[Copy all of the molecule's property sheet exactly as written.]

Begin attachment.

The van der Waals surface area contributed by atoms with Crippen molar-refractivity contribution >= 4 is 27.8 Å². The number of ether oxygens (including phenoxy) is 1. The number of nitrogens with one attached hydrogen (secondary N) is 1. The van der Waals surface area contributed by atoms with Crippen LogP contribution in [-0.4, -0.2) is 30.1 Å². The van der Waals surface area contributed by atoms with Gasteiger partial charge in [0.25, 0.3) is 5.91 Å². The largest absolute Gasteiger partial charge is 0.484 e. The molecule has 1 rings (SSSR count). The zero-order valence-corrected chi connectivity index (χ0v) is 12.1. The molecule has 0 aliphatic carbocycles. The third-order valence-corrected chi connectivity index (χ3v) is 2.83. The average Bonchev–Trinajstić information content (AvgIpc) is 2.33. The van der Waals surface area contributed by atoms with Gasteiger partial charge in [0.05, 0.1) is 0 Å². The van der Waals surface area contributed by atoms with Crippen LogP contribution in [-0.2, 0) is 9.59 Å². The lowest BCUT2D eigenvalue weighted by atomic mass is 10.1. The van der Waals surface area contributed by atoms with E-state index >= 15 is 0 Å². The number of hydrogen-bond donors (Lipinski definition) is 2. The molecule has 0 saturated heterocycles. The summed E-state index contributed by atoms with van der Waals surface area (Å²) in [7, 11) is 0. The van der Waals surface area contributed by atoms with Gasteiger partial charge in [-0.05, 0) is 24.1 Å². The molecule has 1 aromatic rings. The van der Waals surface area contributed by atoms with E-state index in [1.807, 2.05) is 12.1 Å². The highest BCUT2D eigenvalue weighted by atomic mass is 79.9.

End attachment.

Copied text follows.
The van der Waals surface area contributed by atoms with Crippen molar-refractivity contribution >= 4 is 27.8 Å². The number of ether oxygens (including phenoxy) is 1. The number of nitrogens with one attached hydrogen (secondary N) is 1. The van der Waals surface area contributed by atoms with Crippen LogP contribution in [-0.4, -0.2) is 30.1 Å². The van der Waals surface area contributed by atoms with Gasteiger partial charge in [0.25, 0.3) is 5.91 Å². The largest absolute Gasteiger partial charge is 0.484 e. The molecule has 1 rings (SSSR count). The zero-order valence-corrected chi connectivity index (χ0v) is 12.1. The molecule has 0 aliphatic carbocycles. The third-order valence-corrected chi connectivity index (χ3v) is 2.83. The average Bonchev–Trinajstić information content (AvgIpc) is 2.33. The van der Waals surface area contributed by atoms with Gasteiger partial charge in [0.05, 0.1) is 0 Å². The van der Waals surface area contributed by atoms with Crippen LogP contribution in [-0.2, 0) is 9.59 Å². The lowest BCUT2D eigenvalue weighted by atomic mass is 10.1. The van der Waals surface area contributed by atoms with E-state index >= 15 is 0 Å². The number of hydrogen-bond donors (Lipinski definition) is 2. The molecule has 0 saturated heterocycles. The summed E-state index contributed by atoms with van der Waals surface area (Å²) in [7, 11) is 0. The van der Waals surface area contributed by atoms with Gasteiger partial charge in [-0.05, 0) is 24.1 Å². The molecule has 1 aromatic rings. The van der Waals surface area contributed by atoms with E-state index in [1.807, 2.05) is 12.1 Å². The highest BCUT2D eigenvalue weighted by atomic mass is 79.9.